A proposal to help resolve the ongoing industrial action by council staff has been put forward by SDLP councillors.
They are calling for a proposed £1 million fund by Armagh City, Banbridge and Craigavon Borough Council to be shelved to help fund a pay rise and the harmonisation of salaries being called for by trade unions.
Following a meeting on Monday night, the group has written to chief executive Roger Wilson asking him and the senior leadership team to “urgently” re-engage with the unions.
Representatives from Unite, GMB and NIPSA voted to go out on strike from Monday with the four-week action affecting a wide range of public services, from bin collections, street cleaning and civic amenity site opening to parks, public toilets and leisure facilities.
The group wants the proposed DEA (District Electoral Area) Fund, whereby each area receives £140,000 for projects, to be shelved immediately. The DEA areas consist of Armagh, Cusher, Portadown, Craigavon, Lurgan, Banbridge and Lagan Valley.
SDLP group leader, Councillor Thomas O’Hanlon said: “There seems to be a tendency creeping into the organisation, which is seeking to divert what should be routine maintenance work to this fund. This is unacceptable.
“We see the rushed creation of this fund as a slush-fund and an attempt to curry favour in the run up to the local government election 2023. With just a few months left in this mandate, we believe the policy work for such a fund can and should be developed, including an independent objective scoring criteria and then it can be delivered through the council’s normal annual budget cycle in the next financial year and each year thereafter.
“The £1 million saved by shelving this proposal this year can and should be used to help fund some of the outworkings of the current negotiations with staff representatives.”
Cllr O’Hanlon added: “We understand efforts to date have not ended in a resolution. However, no stone should be left unturned and every effort should be made by both sides to seek a resolution.
“In our engagement with the trade union representatives, we believe there is good will and a desire to resolve the issues. Inclusive face-to-face talks can and will deliver a positive solution.
“We support the desire to have the harmonisation of roles and structures within council completed immediately and would want to see a time-bound agreement reached on the delivery of it. We know this would go some way to helping improve industrial relations within council.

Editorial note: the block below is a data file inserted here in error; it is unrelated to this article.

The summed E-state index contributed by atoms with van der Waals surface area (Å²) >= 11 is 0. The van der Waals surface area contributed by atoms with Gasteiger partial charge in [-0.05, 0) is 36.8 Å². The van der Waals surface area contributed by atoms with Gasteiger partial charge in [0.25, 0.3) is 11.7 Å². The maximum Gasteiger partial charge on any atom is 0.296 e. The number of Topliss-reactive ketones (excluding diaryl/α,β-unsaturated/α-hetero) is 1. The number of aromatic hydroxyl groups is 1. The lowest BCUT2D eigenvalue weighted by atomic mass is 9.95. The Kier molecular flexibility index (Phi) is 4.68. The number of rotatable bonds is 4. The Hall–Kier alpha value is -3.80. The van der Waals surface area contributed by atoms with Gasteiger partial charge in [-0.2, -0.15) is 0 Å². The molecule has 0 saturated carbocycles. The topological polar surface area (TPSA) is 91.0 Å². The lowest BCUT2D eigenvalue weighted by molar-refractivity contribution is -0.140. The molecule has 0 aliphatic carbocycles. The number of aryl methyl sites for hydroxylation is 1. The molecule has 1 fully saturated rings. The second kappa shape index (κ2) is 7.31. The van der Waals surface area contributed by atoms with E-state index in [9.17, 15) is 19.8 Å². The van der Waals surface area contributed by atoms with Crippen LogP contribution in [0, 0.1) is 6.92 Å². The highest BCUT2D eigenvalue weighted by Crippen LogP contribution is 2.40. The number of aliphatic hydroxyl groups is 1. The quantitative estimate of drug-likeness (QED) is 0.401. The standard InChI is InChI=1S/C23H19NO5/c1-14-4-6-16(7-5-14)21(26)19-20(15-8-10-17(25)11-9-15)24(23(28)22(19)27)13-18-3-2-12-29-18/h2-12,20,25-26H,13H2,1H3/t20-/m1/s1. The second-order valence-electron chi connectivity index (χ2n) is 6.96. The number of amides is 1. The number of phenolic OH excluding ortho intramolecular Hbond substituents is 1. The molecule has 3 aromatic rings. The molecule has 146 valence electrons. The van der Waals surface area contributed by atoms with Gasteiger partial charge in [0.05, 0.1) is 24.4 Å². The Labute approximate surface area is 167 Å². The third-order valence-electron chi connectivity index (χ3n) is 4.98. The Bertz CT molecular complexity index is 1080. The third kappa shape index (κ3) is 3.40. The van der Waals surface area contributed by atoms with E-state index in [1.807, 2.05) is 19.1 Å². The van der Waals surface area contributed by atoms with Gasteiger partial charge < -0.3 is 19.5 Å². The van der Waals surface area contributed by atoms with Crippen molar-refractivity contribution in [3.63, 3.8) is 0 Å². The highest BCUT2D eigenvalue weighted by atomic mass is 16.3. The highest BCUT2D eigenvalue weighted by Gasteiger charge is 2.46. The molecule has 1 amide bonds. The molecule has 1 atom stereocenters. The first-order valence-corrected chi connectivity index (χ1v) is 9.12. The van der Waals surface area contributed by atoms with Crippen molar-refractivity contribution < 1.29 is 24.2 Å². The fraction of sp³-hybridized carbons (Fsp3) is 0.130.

“The ongoing cost of living crises is having a real impact on every household across our council area, including our own staff, and economists predict even tougher times ahead.
“Ratepayers rightly expect high quality, efficient council services in refuse collection/street cleansing, parks, economic & community development, leisure & tourism and all the back office services council provide.”
A council spokesperson said: “The council deeply regrets industrial action taking place, and the impact that it is having on residents, and remains fully committed to finding a resolution through ongoing discussions with trade unions in the days ahead.
“Council has in place an agreed implementation plan for the harmonisation of roles and structures across the organisation, a process currently halted due to industrial action.
“In addition, council has made a substantial offer to the trade unions that would see a payment of £1,400 spread across two £700 payments for all employees.
“This offer combined with the national pay award of £1,925 would have meant an additional £3,325 of payments to each employee during 2022/23.
“The council position is that the offer proposed meets and exceeds the objective being asked by the trade unions, to help staff with the current cost of living crisis.
“Council must be mindful of the need to manage the rates burden being placed on households and businesses in what are already difficult times.
“All offers put forward by council were made with the support of elected members, to try to resolve the matter”.